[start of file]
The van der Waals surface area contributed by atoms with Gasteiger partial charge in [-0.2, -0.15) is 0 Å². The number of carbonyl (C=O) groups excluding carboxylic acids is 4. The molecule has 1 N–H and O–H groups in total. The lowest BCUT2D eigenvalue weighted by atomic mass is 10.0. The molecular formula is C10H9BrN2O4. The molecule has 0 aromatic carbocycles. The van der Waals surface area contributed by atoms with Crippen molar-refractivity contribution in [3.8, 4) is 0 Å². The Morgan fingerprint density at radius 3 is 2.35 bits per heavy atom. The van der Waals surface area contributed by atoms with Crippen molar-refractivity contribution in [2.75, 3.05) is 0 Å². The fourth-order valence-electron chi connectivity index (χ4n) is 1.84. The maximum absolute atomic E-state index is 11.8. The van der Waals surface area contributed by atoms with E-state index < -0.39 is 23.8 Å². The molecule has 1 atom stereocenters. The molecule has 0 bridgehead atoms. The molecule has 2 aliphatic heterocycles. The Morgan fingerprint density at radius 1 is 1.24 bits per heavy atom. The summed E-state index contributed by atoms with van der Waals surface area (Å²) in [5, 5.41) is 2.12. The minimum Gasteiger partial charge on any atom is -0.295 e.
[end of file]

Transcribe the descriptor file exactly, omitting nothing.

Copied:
The van der Waals surface area contributed by atoms with Gasteiger partial charge in [-0.2, -0.15) is 0 Å². The number of carbonyl (C=O) groups excluding carboxylic acids is 4. The molecule has 1 N–H and O–H groups in total. The lowest BCUT2D eigenvalue weighted by atomic mass is 10.0. The molecular formula is C10H9BrN2O4. The molecule has 0 aromatic carbocycles. The van der Waals surface area contributed by atoms with Crippen molar-refractivity contribution in [3.8, 4) is 0 Å². The Morgan fingerprint density at radius 3 is 2.35 bits per heavy atom. The van der Waals surface area contributed by atoms with Crippen molar-refractivity contribution in [2.75, 3.05) is 0 Å². The fourth-order valence-electron chi connectivity index (χ4n) is 1.84. The maximum absolute atomic E-state index is 11.8. The van der Waals surface area contributed by atoms with E-state index < -0.39 is 23.8 Å². The molecule has 1 atom stereocenters. The molecule has 0 bridgehead atoms. The molecule has 2 aliphatic heterocycles. The Morgan fingerprint density at radius 1 is 1.24 bits per heavy atom. The summed E-state index contributed by atoms with van der Waals surface area (Å²) in [5, 5.41) is 2.12. The minimum Gasteiger partial charge on any atom is -0.295 e.